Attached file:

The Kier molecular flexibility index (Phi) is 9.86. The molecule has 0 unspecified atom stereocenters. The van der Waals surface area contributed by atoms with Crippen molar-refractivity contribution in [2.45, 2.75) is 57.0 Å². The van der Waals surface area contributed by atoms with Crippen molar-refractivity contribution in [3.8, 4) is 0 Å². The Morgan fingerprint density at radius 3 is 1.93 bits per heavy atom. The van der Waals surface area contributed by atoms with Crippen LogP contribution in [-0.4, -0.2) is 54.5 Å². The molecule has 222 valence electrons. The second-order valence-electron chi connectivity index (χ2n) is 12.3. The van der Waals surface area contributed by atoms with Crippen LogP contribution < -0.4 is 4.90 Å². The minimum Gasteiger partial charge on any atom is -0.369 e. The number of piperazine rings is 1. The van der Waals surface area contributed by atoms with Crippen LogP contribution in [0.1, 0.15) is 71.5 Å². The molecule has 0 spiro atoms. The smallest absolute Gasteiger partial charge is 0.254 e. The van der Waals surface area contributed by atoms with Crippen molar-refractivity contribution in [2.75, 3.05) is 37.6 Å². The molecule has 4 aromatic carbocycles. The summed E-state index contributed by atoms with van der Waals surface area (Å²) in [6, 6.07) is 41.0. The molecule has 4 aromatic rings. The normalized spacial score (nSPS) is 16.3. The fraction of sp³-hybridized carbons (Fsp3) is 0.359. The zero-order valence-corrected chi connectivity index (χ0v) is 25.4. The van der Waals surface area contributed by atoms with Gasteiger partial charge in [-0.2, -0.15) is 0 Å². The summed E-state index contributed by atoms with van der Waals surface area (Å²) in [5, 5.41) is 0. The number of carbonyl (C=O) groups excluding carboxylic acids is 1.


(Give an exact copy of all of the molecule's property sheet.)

The Kier molecular flexibility index (Phi) is 9.86. The molecule has 0 unspecified atom stereocenters. The van der Waals surface area contributed by atoms with Crippen molar-refractivity contribution in [2.45, 2.75) is 57.0 Å². The van der Waals surface area contributed by atoms with Crippen molar-refractivity contribution in [3.8, 4) is 0 Å². The Morgan fingerprint density at radius 3 is 1.93 bits per heavy atom. The van der Waals surface area contributed by atoms with Crippen LogP contribution in [-0.4, -0.2) is 54.5 Å². The molecule has 222 valence electrons. The second-order valence-electron chi connectivity index (χ2n) is 12.3. The van der Waals surface area contributed by atoms with Crippen LogP contribution < -0.4 is 4.90 Å². The minimum Gasteiger partial charge on any atom is -0.369 e. The number of piperazine rings is 1. The van der Waals surface area contributed by atoms with Crippen LogP contribution in [0.1, 0.15) is 71.5 Å². The molecule has 0 spiro atoms. The smallest absolute Gasteiger partial charge is 0.254 e. The van der Waals surface area contributed by atoms with Crippen molar-refractivity contribution in [2.75, 3.05) is 37.6 Å². The molecule has 4 aromatic carbocycles. The summed E-state index contributed by atoms with van der Waals surface area (Å²) in [6, 6.07) is 41.0. The molecule has 4 aromatic rings. The normalized spacial score (nSPS) is 16.3. The fraction of sp³-hybridized carbons (Fsp3) is 0.359. The zero-order valence-corrected chi connectivity index (χ0v) is 25.4. The van der Waals surface area contributed by atoms with Gasteiger partial charge in [-0.2, -0.15) is 0 Å². The summed E-state index contributed by atoms with van der Waals surface area (Å²) in [5, 5.41) is 0. The number of carbonyl (C=O) groups excluding carboxylic acids is 1.